What's that saying about good intentions?
My Grandma Anne, bless her heart, thought she was doing the right thing by putting our earliest family photos into albums. But unfortunately the albums she thought would protect the photos were actually destroying them slowly over time.
Those sticky magnetic albums so popular in the 1970s and 80s are a dangerous chemical sandwich. Photographs have acidic cardboard and glue underneath them, and then they are trapped under a volatile vinyl overlay. Honestly, it's the worst possible place to store your cherished photographs.
But how to remove them safely? Just grab a corner and pull? Ooof! That doesn't sound good. And what if they don't budge? The Internet is full of home remedies. But there is only one safe method I've ever seen, and that is dental floss. I tried it and it works, but it's a little awkward. And promise me you'll stay away from mint flavorings and wax, OK?
As for the other home remedies, I urge you never to freeze or heat any photograph that cannot be replaced. And please don't use strong solvents to dissolve the glue. They'll leave behind a residue that can damage your photographs over time. Besides, it's not always necessary to take drastic measures. When we're talking about preservation, simple is almost always your best choice.
The perfect tool. Fortunately for me, I already knew about a nifty doo-hickey called a microspatula. It's a stainless steel tool designed to help chemists scoop up powdered chemicals and put them in teeny tiny little vials. Nothing whatsoever to do with photograph conservation. And yet if I were to design a safe photo removal tool from scratch, this is exactly what I would create. And it's what conservation professionals use to gently separate stuck items.
Success! I started the rescue with albums from my school days before I moved on to the antique family photos in Grandma Anne's albums. My husband and I rescued hundreds of photos and not a single one was torn or damaged during the removal process.
Space saver. My rescue project got our irreplaceable family photos into a more stable environment to slow down deterioration, and that's great. But it also freed up a bunch of space. By removing photos from their bulky albums and putting aside photos that we wanted to pass along we reduced the size of the collection by 75%! How's that's for motivation?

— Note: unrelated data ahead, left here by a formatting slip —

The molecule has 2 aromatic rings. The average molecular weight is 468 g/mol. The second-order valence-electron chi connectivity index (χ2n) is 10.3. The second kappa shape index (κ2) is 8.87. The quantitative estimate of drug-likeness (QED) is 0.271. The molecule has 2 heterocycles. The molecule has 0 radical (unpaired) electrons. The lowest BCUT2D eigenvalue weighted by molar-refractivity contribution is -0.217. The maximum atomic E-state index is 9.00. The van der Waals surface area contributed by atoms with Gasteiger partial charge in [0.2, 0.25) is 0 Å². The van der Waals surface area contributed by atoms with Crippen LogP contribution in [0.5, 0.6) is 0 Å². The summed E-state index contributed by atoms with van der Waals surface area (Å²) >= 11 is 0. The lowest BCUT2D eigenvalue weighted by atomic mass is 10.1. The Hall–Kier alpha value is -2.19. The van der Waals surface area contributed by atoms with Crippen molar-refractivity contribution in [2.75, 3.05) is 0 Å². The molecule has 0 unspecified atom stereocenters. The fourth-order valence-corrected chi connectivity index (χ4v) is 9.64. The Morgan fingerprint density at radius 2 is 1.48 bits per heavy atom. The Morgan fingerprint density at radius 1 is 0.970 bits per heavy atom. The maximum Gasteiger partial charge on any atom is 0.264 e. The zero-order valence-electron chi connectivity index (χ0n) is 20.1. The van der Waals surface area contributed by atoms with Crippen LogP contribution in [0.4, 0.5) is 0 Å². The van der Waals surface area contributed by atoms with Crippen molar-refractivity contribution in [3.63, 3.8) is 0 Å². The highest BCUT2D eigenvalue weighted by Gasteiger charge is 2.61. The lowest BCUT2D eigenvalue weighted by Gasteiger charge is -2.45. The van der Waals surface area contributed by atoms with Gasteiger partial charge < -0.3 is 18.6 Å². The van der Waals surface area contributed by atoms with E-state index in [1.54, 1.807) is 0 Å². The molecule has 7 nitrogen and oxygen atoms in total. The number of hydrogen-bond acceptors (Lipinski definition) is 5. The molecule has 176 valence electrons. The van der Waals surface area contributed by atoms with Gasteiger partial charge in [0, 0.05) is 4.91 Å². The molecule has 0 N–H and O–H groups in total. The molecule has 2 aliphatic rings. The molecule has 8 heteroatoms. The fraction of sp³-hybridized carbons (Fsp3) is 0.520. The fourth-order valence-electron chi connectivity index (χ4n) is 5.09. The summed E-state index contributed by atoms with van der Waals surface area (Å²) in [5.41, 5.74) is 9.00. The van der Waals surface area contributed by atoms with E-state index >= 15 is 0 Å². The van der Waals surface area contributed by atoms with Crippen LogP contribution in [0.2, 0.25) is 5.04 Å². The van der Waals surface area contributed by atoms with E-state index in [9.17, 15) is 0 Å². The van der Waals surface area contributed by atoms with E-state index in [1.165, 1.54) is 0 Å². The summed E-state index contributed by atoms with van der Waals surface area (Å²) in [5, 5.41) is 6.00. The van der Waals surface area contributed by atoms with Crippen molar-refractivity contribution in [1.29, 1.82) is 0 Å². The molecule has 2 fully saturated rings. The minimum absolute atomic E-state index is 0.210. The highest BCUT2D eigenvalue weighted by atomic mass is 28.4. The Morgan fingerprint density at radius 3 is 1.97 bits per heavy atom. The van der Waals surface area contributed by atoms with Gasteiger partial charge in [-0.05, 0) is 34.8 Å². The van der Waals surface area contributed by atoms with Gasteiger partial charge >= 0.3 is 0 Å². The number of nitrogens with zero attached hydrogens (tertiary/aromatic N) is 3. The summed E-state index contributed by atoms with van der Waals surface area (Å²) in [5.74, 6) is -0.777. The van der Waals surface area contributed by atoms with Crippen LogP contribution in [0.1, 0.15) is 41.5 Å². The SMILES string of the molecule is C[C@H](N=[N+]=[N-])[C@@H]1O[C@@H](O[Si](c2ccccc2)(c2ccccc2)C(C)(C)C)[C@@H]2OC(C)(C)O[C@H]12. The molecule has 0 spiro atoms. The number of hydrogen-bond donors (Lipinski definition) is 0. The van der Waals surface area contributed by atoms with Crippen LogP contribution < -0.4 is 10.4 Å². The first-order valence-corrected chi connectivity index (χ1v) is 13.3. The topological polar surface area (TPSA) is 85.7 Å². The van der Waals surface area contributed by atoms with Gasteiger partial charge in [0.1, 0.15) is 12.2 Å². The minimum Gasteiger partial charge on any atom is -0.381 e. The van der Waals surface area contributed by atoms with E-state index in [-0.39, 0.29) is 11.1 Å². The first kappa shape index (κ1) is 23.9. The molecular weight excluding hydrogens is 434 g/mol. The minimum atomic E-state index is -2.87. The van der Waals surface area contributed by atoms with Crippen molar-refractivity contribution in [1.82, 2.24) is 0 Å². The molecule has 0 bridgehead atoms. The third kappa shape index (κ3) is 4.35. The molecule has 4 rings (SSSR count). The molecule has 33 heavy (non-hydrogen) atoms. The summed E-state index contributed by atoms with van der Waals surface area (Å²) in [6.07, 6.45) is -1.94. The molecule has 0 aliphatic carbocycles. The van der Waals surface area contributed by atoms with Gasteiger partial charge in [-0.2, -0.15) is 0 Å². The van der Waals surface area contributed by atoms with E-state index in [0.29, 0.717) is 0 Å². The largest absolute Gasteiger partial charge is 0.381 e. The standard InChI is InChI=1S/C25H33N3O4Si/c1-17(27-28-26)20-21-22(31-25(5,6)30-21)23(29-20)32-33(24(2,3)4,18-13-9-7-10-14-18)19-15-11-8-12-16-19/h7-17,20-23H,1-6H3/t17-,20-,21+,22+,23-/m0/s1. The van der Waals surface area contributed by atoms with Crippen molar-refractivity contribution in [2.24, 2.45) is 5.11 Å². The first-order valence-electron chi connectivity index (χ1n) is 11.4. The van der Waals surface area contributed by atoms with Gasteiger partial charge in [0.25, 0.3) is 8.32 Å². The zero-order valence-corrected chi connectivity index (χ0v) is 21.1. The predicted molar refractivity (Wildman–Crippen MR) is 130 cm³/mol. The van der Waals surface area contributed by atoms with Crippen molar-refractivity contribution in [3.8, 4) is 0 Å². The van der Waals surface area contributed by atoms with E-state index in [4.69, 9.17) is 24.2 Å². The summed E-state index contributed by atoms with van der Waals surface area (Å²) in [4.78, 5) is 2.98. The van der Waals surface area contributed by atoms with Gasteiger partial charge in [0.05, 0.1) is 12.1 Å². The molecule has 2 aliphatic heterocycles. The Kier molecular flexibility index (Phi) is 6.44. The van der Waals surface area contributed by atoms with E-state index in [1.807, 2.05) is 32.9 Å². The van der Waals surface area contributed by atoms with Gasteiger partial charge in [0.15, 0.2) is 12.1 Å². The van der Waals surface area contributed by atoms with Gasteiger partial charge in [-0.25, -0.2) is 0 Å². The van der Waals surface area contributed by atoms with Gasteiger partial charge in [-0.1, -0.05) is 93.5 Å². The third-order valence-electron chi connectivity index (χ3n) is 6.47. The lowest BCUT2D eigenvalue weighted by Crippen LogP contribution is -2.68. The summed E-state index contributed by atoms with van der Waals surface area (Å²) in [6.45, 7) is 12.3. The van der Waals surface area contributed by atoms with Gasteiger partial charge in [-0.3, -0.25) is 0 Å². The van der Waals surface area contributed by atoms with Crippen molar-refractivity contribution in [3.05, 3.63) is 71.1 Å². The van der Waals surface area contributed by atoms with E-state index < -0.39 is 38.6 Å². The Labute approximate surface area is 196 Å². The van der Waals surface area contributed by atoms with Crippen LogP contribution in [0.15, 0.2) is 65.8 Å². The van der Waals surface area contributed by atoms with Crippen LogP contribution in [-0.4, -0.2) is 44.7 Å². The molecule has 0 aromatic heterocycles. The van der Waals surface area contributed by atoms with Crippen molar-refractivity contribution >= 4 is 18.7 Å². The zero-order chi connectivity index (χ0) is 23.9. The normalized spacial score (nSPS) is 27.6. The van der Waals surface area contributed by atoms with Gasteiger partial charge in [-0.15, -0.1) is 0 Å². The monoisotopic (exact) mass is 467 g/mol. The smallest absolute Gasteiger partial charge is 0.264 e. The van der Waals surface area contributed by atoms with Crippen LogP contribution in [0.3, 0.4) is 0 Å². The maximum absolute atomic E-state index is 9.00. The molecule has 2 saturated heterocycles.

Don't throw away information. If your albums have captions of any kind, be sure to retain the information. Grandma Anne didn't include any caption information in her albums. Lucky for me (and my kids) my Dad was excited about helping me with this family history project. He made sure we recorded everyone's name, their relationships to each other, the street addresses of all the houses, and - most delightful of all - the family stories behind the photos.
We swapped stories and reminisced while I worked my way through album after album. I was quite a site with my white gloves and microspatula, but Dad didn't care. It meant a lot to him to know how much I cared about our shared family history. If you have willing family members, I highly recommend sitting down together with some family photos. Even if you don't need to rescue the photographs, you can make sure the stories are saved. I promise you won't regret it!
About the author: Sally Jacobs has a Master's in Library Science with a Specialization in Archives Management. She has worked on collections at the Library of Congress and the Wisconsin Historical Society, among others. Prior to starting her own consulting business, she was the historical image researcher for American Girl's publishing division. These days she is dedicated to deputizing family archivists and teaching them how to properly care for their irreplaceable photographs and other treasures.
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